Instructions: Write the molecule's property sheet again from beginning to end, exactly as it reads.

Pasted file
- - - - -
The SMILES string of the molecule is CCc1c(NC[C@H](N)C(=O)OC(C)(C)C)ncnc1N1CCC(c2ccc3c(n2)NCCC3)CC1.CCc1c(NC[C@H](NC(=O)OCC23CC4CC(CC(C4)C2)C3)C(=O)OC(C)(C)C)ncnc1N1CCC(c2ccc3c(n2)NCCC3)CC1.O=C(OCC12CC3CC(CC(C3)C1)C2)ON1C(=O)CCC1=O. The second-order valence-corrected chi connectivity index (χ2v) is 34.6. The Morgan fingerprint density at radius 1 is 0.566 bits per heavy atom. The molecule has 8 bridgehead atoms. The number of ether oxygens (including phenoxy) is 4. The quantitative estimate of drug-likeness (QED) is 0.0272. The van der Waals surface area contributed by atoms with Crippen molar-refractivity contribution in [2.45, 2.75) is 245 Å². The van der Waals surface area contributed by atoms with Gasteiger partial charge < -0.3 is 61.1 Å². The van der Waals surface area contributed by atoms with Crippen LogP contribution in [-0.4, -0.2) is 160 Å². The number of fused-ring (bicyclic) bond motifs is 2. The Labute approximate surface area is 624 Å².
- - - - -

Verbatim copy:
The SMILES string of the molecule is CCc1c(NC[C@H](N)C(=O)OC(C)(C)C)ncnc1N1CCC(c2ccc3c(n2)NCCC3)CC1.CCc1c(NC[C@H](NC(=O)OCC23CC4CC(CC(C4)C2)C3)C(=O)OC(C)(C)C)ncnc1N1CCC(c2ccc3c(n2)NCCC3)CC1.O=C(OCC12CC3CC(CC(C3)C1)C2)ON1C(=O)CCC1=O. The second-order valence-corrected chi connectivity index (χ2v) is 34.6. The Morgan fingerprint density at radius 1 is 0.566 bits per heavy atom. The molecule has 8 bridgehead atoms. The number of ether oxygens (including phenoxy) is 4. The quantitative estimate of drug-likeness (QED) is 0.0272. The van der Waals surface area contributed by atoms with Crippen molar-refractivity contribution in [2.45, 2.75) is 245 Å². The van der Waals surface area contributed by atoms with Gasteiger partial charge < -0.3 is 61.1 Å². The van der Waals surface area contributed by atoms with Crippen LogP contribution in [-0.4, -0.2) is 160 Å². The number of fused-ring (bicyclic) bond motifs is 2. The Labute approximate surface area is 624 Å².